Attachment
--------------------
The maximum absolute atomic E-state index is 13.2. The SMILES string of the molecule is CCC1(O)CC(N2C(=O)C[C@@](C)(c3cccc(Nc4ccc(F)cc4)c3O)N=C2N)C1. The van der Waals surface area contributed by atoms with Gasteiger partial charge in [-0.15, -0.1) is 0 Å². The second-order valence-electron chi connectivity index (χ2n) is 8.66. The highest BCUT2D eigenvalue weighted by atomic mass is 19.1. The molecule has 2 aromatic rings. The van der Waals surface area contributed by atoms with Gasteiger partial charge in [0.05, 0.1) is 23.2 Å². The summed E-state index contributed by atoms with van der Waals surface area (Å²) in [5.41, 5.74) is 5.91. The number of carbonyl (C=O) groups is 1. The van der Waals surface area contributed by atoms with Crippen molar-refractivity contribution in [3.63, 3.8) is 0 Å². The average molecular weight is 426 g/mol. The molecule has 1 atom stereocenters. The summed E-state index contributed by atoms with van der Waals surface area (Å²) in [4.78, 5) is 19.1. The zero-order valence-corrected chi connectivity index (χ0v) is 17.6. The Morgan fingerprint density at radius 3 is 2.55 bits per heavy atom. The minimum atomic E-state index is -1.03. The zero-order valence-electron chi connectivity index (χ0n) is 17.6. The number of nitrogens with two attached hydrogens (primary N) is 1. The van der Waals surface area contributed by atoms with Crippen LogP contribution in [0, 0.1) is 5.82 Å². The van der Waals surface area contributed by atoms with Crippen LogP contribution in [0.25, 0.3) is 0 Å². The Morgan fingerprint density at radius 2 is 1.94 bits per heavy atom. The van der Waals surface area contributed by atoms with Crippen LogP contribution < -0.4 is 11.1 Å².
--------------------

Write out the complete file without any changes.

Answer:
The maximum absolute atomic E-state index is 13.2. The SMILES string of the molecule is CCC1(O)CC(N2C(=O)C[C@@](C)(c3cccc(Nc4ccc(F)cc4)c3O)N=C2N)C1. The van der Waals surface area contributed by atoms with Gasteiger partial charge in [-0.15, -0.1) is 0 Å². The second-order valence-electron chi connectivity index (χ2n) is 8.66. The highest BCUT2D eigenvalue weighted by atomic mass is 19.1. The molecule has 2 aromatic rings. The van der Waals surface area contributed by atoms with Gasteiger partial charge in [0.05, 0.1) is 23.2 Å². The summed E-state index contributed by atoms with van der Waals surface area (Å²) in [5.41, 5.74) is 5.91. The number of carbonyl (C=O) groups is 1. The van der Waals surface area contributed by atoms with Crippen molar-refractivity contribution in [3.63, 3.8) is 0 Å². The average molecular weight is 426 g/mol. The molecule has 1 atom stereocenters. The summed E-state index contributed by atoms with van der Waals surface area (Å²) in [4.78, 5) is 19.1. The zero-order valence-corrected chi connectivity index (χ0v) is 17.6. The Morgan fingerprint density at radius 3 is 2.55 bits per heavy atom. The minimum atomic E-state index is -1.03. The zero-order valence-electron chi connectivity index (χ0n) is 17.6. The number of nitrogens with two attached hydrogens (primary N) is 1. The van der Waals surface area contributed by atoms with Crippen LogP contribution in [0, 0.1) is 5.82 Å². The van der Waals surface area contributed by atoms with Crippen LogP contribution in [0.25, 0.3) is 0 Å². The Morgan fingerprint density at radius 2 is 1.94 bits per heavy atom. The van der Waals surface area contributed by atoms with Crippen LogP contribution < -0.4 is 11.1 Å².